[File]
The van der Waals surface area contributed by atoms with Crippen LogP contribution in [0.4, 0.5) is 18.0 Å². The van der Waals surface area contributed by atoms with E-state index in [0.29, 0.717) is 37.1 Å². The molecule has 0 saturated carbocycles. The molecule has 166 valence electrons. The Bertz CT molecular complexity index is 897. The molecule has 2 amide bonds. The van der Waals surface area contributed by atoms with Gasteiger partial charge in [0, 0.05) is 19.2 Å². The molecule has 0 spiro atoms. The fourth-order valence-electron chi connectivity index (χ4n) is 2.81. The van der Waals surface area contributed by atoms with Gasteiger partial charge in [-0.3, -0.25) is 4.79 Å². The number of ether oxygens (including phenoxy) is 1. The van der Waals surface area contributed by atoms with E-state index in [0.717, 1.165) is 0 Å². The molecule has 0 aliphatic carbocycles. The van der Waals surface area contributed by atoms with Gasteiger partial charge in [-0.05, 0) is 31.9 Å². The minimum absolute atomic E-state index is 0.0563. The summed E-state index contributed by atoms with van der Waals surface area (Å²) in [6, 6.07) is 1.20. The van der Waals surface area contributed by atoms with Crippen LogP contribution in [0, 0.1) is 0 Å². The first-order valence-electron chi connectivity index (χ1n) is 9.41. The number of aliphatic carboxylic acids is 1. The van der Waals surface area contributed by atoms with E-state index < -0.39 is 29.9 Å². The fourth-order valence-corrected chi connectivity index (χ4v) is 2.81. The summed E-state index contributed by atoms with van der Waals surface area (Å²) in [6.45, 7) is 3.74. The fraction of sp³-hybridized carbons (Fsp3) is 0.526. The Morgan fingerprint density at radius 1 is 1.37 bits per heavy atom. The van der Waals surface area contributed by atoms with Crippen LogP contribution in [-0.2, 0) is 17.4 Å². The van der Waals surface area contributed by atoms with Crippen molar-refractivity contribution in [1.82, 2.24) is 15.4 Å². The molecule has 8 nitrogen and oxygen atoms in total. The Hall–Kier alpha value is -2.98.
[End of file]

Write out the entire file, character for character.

The van der Waals surface area contributed by atoms with Crippen LogP contribution in [0.4, 0.5) is 18.0 Å². The van der Waals surface area contributed by atoms with E-state index in [0.29, 0.717) is 37.1 Å². The molecule has 0 saturated carbocycles. The molecule has 166 valence electrons. The Bertz CT molecular complexity index is 897. The molecule has 2 amide bonds. The van der Waals surface area contributed by atoms with Gasteiger partial charge in [0, 0.05) is 19.2 Å². The molecule has 0 spiro atoms. The fourth-order valence-electron chi connectivity index (χ4n) is 2.81. The van der Waals surface area contributed by atoms with Gasteiger partial charge in [-0.3, -0.25) is 4.79 Å². The number of ether oxygens (including phenoxy) is 1. The van der Waals surface area contributed by atoms with E-state index in [0.717, 1.165) is 0 Å². The molecule has 0 aliphatic carbocycles. The van der Waals surface area contributed by atoms with Gasteiger partial charge in [-0.05, 0) is 31.9 Å². The minimum absolute atomic E-state index is 0.0563. The summed E-state index contributed by atoms with van der Waals surface area (Å²) in [6, 6.07) is 1.20. The van der Waals surface area contributed by atoms with Crippen LogP contribution in [0, 0.1) is 0 Å². The first-order valence-electron chi connectivity index (χ1n) is 9.41. The number of aliphatic carboxylic acids is 1. The van der Waals surface area contributed by atoms with E-state index < -0.39 is 29.9 Å². The fourth-order valence-corrected chi connectivity index (χ4v) is 2.81. The summed E-state index contributed by atoms with van der Waals surface area (Å²) in [6.45, 7) is 3.74. The fraction of sp³-hybridized carbons (Fsp3) is 0.526. The Morgan fingerprint density at radius 1 is 1.37 bits per heavy atom. The van der Waals surface area contributed by atoms with Crippen LogP contribution in [-0.2, 0) is 17.4 Å². The van der Waals surface area contributed by atoms with Crippen molar-refractivity contribution in [1.82, 2.24) is 15.4 Å². The molecule has 8 nitrogen and oxygen atoms in total. The Hall–Kier alpha value is -2.98.